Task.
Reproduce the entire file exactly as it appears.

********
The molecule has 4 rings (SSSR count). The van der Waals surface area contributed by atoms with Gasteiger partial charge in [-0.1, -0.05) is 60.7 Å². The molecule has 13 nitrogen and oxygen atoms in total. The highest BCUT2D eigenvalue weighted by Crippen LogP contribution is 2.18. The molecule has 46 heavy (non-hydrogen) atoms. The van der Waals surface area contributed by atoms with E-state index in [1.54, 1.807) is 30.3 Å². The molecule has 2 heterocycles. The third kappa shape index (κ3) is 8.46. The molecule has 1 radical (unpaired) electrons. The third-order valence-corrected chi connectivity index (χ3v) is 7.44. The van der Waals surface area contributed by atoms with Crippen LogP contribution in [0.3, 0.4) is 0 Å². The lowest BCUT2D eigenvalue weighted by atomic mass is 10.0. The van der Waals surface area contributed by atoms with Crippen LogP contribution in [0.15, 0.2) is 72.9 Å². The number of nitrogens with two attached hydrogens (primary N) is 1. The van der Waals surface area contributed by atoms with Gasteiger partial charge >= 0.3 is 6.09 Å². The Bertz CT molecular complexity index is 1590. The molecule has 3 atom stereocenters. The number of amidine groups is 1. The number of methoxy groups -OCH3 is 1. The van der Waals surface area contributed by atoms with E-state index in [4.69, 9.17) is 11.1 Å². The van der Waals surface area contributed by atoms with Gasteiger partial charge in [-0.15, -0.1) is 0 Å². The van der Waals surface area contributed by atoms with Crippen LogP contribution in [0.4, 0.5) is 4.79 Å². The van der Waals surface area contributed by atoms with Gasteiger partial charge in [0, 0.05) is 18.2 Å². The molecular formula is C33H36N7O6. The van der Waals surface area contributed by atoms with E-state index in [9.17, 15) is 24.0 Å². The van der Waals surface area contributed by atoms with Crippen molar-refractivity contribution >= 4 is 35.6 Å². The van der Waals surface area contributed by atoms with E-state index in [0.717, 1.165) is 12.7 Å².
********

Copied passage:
The molecule has 4 rings (SSSR count). The van der Waals surface area contributed by atoms with Gasteiger partial charge in [-0.1, -0.05) is 60.7 Å². The molecule has 13 nitrogen and oxygen atoms in total. The highest BCUT2D eigenvalue weighted by Crippen LogP contribution is 2.18. The molecule has 46 heavy (non-hydrogen) atoms. The van der Waals surface area contributed by atoms with E-state index in [1.54, 1.807) is 30.3 Å². The molecule has 2 heterocycles. The third kappa shape index (κ3) is 8.46. The molecule has 1 radical (unpaired) electrons. The third-order valence-corrected chi connectivity index (χ3v) is 7.44. The van der Waals surface area contributed by atoms with Crippen LogP contribution in [0.3, 0.4) is 0 Å². The lowest BCUT2D eigenvalue weighted by atomic mass is 10.0. The van der Waals surface area contributed by atoms with Crippen LogP contribution in [0.15, 0.2) is 72.9 Å². The number of nitrogens with two attached hydrogens (primary N) is 1. The van der Waals surface area contributed by atoms with Gasteiger partial charge >= 0.3 is 6.09 Å². The Bertz CT molecular complexity index is 1590. The molecule has 3 atom stereocenters. The number of amidine groups is 1. The number of methoxy groups -OCH3 is 1. The van der Waals surface area contributed by atoms with E-state index in [4.69, 9.17) is 11.1 Å². The van der Waals surface area contributed by atoms with Gasteiger partial charge in [-0.15, -0.1) is 0 Å². The van der Waals surface area contributed by atoms with Crippen LogP contribution in [0.4, 0.5) is 4.79 Å². The van der Waals surface area contributed by atoms with Gasteiger partial charge in [0, 0.05) is 18.2 Å². The molecular formula is C33H36N7O6. The van der Waals surface area contributed by atoms with E-state index in [9.17, 15) is 24.0 Å². The van der Waals surface area contributed by atoms with Crippen molar-refractivity contribution >= 4 is 35.6 Å². The van der Waals surface area contributed by atoms with E-state index in [0.717, 1.165) is 12.7 Å².